Changing A Dirt Bike Tire
If you’re a seasoned rider, you probably know how to change your tires fairly quickly when they’ve gone flat, popped, or become worn out. However, if you’re a part-time or occasional rider, you may not be entirely familiar with how to change your tires. It’s crucial that you have the right tools for this, so check to see if you have them. Otherwise, you’ll need to go out to buy them or take your tires to a professional shop. Everyone has different methods and tools they swear by. The ones you’ll need no matter what are:
- Tire spoons
- A tire stand (so you aren’t working on the floor)
- Work gloves
- A 12mm wrench or socket
- A valve stem remover
- Tire lube
- Tire paste
- Bead Buddy
- Tire pressure gauge
Once you’ve got these tools, you’re ready to get started. Take the wheel off your bike and have all your items within arm’s reach to make the process as painless as possible. Here is a step-by-step guide to getting the job done.
- Set the tire sprocket side up on your tire stand. Remove the valve core to empty the air from the tube.
- Take your wrench and loosen the wheel’s rim lock, but don’t totally unscrew it off. Leave it barely hanging on.
- Get your tire spoons and insert one into the tire to break the bead from the edge of the rim. The bend in the spoon should be facing down. Leave it in and repeat with the second and third spoons an inch or two apart. Now, move around the tire alternating the spoons until the bead is totally broken from the rim.
- Now, do the other side of the tire in the same fashion. Keep pressure on it by leaning against it as your work around the rim. Once done, push down on the tire to make sure the bead is all the way broken.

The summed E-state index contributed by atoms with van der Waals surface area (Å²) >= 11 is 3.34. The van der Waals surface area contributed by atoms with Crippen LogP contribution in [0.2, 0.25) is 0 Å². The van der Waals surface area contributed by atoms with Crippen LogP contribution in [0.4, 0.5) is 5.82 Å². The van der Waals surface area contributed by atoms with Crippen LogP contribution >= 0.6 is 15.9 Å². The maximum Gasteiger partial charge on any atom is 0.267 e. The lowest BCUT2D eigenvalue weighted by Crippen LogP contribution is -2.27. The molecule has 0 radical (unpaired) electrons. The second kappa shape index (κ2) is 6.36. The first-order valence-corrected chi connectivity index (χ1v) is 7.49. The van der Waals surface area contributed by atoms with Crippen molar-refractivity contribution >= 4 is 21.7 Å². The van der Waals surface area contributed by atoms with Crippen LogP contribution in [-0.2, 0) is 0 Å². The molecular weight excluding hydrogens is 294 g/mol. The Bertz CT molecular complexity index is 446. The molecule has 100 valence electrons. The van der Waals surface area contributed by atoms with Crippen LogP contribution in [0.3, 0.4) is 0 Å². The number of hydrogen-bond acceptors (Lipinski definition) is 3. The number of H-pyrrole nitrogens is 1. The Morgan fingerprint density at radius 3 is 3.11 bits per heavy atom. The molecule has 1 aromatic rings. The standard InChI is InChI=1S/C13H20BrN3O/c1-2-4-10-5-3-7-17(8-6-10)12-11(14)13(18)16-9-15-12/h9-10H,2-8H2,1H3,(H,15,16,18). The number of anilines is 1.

- Push the nut on the top of the lock bolt to force the rim lock into the tire well.
- Now that the bead is broken, you can work the tire over the rim using the tire spoons. Use one hand to hold the tire bead down and the other to slide a tire spoon into the tire to lever it over the rim. Push the spoon far enough in so it stays in place while you do the same with your other two spoons.
- Once one side of the tire off the rim, take the valve out of it and pull the tube from out of the tire. Be sure to put the valve core back on so it’s ready to go.
- Remove the tire from the other side and, from there, you’ll be able to push the tire down and off the rim altogether. You should only do this if your tire stand is sturdy. Otherwise, pry it off on the ground and then put it back on your stand.
- Ensure the rim is in completely good condition before moving on. Sharp edges and debris could damage the tube.
- Grab your new tire and coat it with your tire lube or another option like talc baby powder.
- Put the rim disc side up on your stand and drop the new tire over it. Place the tube inside the tire as straight as you can. Try to not twist it.
- Fill the tube up with a very minimal amount of air so it fills out the tire.
- Apply tire paste with a sponge around the inside of the bead of the tire on both sides.
- Insert the valve stem back into the rim with the nut to hold it in place. Pop the rim lock in place as well.
- Now we can begin working the new tire on. Using the tire spoons, take small “bites” (one to two inches apart) and work around the rim. If you’re having trouble with the rim lock, slide two spoons on either side of it and slowly bring the tire up and over it. This should work with a little effort. Make sure the tube is above the rim lock.
- Flip your tire back to the disc side and re-apply the tire paste. Grab your Bead Buddy and insert it into the tire to keep it off the bead.
- Use one hand to push down on the opposite side of the tire you’re working on. With a tire spoon, start working around the tire to finish getting the tire into the rim. Make sure the tire stays off the bead as you do this. As you get closer to the Bead Buddy, work the spoon it lightly.
- On the last “bite,” slide the spoon in and take your Bead Buddy out. Ensure the tire is completely off the bead before moving on.
- Fill the tube up with the correct PSI (should be 12-14 PSI).
- Install the valve cap and tighten the rim lock nut. Be careful to not overtighten these!
And there you have it! This process will seem time-consuming and potentially arduous, but it will save you money by doing it yourself.